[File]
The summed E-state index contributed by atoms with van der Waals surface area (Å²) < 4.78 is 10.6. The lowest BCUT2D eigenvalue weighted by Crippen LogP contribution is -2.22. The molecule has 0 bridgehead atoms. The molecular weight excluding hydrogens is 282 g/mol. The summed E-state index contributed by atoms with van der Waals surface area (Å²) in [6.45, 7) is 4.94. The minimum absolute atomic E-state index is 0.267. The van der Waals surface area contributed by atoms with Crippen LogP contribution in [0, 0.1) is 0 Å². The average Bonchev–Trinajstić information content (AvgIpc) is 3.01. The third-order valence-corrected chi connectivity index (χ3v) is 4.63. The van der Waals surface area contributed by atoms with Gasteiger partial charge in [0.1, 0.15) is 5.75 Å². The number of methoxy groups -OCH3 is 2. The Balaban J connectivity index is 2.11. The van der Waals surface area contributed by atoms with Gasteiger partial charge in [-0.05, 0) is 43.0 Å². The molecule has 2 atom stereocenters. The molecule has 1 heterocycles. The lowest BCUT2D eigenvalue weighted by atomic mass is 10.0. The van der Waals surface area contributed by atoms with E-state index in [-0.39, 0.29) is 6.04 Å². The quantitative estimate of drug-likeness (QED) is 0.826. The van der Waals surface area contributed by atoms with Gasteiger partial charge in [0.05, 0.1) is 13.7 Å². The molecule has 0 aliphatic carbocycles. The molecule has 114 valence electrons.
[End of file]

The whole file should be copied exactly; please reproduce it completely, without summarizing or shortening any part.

The summed E-state index contributed by atoms with van der Waals surface area (Å²) < 4.78 is 10.6. The lowest BCUT2D eigenvalue weighted by Crippen LogP contribution is -2.22. The molecule has 0 bridgehead atoms. The molecular weight excluding hydrogens is 282 g/mol. The summed E-state index contributed by atoms with van der Waals surface area (Å²) in [6.45, 7) is 4.94. The minimum absolute atomic E-state index is 0.267. The van der Waals surface area contributed by atoms with Crippen LogP contribution in [0, 0.1) is 0 Å². The average Bonchev–Trinajstić information content (AvgIpc) is 3.01. The third-order valence-corrected chi connectivity index (χ3v) is 4.63. The van der Waals surface area contributed by atoms with Gasteiger partial charge in [0.1, 0.15) is 5.75 Å². The number of methoxy groups -OCH3 is 2. The Balaban J connectivity index is 2.11. The van der Waals surface area contributed by atoms with Gasteiger partial charge in [-0.05, 0) is 43.0 Å². The molecule has 2 atom stereocenters. The molecule has 1 heterocycles. The lowest BCUT2D eigenvalue weighted by atomic mass is 10.0. The van der Waals surface area contributed by atoms with E-state index in [-0.39, 0.29) is 6.04 Å². The quantitative estimate of drug-likeness (QED) is 0.826. The van der Waals surface area contributed by atoms with Gasteiger partial charge in [0.05, 0.1) is 13.7 Å². The molecule has 0 aliphatic carbocycles. The molecule has 114 valence electrons.